COLUMBUS (WCMH) — The state of Ohio is raising awareness for its Move Over Law, after more than 500 roadside crashes and 21 deaths were reported this year.

Ohio’s Move Over Law requires drivers to move over and slow down for any stationary vehicle with flashing lights on the side of the road no matter the color of the lights and extends to law enforcement officers, emergency responders, road construction and maintenance vehicle, utility crews, and tow trucks.

“I mean it’s still scary to this day,” said Dustin McClary, a tow truck operator with AAA.

McClary still remembers that fateful day last December, when he was involved in a roadside crash that nearly took his life. He was on I-70 changing a tire on a person’s car on the left-hand side of the road when a vehicle that didn’t move over or slow down struck the car he was working on.

“Next thing I know it sideswiped into the car, pushed the car into me, and nosedived into my tow truck,” said McClary.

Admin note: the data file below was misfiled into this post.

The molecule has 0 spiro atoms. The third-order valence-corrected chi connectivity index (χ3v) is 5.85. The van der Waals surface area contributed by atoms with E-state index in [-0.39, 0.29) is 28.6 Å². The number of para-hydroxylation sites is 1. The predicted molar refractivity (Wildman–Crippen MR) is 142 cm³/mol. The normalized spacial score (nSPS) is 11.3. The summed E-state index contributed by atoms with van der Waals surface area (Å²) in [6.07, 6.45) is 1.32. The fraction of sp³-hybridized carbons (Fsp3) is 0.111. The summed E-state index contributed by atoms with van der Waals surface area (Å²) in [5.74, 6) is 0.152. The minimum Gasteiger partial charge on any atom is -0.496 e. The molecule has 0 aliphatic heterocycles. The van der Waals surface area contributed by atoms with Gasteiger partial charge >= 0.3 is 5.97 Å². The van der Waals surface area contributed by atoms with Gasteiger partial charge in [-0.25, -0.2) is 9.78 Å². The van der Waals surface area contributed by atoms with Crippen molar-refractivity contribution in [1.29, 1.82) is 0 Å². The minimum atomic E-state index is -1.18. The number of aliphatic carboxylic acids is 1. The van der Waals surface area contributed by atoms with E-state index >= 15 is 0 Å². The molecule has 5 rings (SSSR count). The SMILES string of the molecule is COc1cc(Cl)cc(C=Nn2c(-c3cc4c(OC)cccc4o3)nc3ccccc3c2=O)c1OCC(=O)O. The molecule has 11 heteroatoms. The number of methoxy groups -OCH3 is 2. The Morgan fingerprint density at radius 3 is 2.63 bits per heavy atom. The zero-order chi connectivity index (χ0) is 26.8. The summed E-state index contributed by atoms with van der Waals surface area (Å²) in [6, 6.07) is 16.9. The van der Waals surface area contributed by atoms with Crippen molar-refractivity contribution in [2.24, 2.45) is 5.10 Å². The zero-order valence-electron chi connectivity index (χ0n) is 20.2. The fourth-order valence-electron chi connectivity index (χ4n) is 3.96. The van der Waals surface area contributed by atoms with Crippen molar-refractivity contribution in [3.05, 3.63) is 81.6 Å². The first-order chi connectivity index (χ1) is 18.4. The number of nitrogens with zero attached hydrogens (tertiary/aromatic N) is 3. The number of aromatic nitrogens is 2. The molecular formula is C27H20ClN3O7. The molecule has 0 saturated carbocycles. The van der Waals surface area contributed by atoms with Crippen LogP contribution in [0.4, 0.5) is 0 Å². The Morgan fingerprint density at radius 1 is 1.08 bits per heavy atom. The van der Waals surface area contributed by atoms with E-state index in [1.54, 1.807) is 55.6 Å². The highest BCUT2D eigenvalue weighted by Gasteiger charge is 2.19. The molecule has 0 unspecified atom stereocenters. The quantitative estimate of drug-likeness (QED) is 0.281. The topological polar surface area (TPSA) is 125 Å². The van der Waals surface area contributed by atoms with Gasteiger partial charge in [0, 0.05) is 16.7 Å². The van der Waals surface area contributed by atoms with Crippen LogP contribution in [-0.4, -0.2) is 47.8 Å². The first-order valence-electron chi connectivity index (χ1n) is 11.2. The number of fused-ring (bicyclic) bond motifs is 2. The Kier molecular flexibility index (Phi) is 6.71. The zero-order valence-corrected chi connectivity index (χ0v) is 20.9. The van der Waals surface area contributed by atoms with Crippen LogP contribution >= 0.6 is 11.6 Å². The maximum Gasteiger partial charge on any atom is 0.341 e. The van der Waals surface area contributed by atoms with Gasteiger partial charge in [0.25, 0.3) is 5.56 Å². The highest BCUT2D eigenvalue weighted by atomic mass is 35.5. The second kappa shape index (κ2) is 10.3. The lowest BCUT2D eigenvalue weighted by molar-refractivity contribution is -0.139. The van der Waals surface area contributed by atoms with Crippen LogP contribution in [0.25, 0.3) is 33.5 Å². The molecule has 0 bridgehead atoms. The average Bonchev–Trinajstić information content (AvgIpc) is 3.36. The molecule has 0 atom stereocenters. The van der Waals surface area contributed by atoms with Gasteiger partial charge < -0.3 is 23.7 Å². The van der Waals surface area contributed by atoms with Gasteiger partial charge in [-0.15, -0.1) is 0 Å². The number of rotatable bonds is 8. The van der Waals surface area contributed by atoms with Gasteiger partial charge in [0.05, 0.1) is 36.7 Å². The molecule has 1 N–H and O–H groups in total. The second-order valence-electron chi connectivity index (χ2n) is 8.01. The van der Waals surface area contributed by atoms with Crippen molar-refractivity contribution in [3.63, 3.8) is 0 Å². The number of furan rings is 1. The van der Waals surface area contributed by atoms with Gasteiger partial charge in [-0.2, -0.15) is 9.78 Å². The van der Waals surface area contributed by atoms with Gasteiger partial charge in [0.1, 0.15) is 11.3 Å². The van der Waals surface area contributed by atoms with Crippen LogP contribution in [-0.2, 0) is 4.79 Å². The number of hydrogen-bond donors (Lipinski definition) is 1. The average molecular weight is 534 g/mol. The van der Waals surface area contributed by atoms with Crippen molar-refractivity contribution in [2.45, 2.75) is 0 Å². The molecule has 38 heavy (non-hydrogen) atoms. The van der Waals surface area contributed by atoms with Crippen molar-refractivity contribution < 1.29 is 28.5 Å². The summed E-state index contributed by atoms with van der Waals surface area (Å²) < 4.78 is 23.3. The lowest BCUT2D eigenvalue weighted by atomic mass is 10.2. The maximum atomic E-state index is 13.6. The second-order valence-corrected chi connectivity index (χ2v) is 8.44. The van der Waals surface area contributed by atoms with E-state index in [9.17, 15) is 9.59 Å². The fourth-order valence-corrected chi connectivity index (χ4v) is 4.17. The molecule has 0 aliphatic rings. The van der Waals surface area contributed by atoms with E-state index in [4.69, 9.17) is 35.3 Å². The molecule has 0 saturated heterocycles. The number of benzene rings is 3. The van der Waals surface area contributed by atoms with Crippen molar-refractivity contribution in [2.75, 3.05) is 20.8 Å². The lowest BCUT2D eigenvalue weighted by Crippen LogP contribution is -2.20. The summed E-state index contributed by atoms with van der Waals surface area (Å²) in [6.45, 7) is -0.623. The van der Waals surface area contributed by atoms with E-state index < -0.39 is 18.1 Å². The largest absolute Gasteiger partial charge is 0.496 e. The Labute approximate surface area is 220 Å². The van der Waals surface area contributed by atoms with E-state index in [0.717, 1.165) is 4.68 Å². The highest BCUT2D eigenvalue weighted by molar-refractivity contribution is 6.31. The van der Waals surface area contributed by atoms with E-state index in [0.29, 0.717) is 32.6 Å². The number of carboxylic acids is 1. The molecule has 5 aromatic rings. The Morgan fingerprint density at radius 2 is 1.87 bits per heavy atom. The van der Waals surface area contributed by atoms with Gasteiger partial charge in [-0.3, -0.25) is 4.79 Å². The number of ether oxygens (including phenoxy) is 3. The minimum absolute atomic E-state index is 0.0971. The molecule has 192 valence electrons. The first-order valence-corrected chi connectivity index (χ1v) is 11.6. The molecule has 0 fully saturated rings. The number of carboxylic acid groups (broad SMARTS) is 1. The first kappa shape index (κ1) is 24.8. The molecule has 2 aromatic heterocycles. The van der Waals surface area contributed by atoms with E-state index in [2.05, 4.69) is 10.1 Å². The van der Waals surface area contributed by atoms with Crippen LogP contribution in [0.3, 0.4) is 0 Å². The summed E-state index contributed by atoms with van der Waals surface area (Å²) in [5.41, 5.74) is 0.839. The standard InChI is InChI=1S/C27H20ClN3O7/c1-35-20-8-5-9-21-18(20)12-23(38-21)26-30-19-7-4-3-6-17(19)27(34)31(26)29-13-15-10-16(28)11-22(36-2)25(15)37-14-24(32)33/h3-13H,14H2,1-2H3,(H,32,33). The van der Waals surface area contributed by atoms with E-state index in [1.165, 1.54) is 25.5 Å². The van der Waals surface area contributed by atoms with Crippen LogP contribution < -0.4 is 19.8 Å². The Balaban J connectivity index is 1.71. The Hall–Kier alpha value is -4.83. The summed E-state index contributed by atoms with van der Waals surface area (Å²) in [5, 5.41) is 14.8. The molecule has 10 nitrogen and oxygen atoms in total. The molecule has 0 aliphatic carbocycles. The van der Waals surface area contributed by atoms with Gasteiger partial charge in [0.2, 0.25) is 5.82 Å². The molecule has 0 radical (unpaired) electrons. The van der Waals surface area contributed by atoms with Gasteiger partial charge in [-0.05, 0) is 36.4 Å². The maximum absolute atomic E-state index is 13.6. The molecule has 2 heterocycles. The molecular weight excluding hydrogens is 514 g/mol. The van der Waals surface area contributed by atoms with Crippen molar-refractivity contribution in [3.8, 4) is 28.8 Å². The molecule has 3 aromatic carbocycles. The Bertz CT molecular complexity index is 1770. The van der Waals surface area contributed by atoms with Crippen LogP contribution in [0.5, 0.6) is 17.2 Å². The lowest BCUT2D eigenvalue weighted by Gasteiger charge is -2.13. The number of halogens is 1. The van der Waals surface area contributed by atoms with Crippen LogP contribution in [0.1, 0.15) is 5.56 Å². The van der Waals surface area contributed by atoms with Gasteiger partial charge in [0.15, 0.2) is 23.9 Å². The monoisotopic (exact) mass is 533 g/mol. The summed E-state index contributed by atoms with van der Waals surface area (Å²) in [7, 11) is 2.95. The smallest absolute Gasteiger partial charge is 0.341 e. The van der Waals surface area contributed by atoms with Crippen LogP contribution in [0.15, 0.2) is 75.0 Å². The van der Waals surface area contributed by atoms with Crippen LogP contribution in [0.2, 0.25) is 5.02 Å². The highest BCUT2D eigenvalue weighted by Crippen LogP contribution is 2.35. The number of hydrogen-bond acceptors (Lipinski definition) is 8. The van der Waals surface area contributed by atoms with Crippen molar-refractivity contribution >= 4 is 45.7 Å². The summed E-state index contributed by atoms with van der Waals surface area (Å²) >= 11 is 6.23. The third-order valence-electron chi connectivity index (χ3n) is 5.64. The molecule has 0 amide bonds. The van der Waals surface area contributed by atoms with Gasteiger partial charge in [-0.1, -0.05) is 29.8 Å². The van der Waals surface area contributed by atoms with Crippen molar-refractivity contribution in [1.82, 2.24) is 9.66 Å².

However, he’s not the only one who’s experienced something like this.

Between 2015 to 2020, the state of Ohio had a total of 5,561 roadside-related crashes, And data from ODOT shows that around 74 percent of those crashes occurred on straight roads, with over half happening in broad daylight.

“The fact that these are happening by and large on straight stretches of roadway, tells me that drivers aren’t paying attention,” said Matt Bruning, statewide press secretary for ODOT.

It’s why Saturday was recognized as Move Over Day across Ohio, to not only remind motorists of the state law, but also the fact that many of these roadside workers have families waiting for them to come home.

“When you do that, you’re taking the chance of killing somebody that’s on the side of the road, and I have never got a text message or a notification that was more important than somebody’s life,” said Brittney Koch, the wife of an ODOT worker.

Failure to follow the move-over law also results in serious penalties, including a misdemeanor charge and up to double the usual fines for a first violation.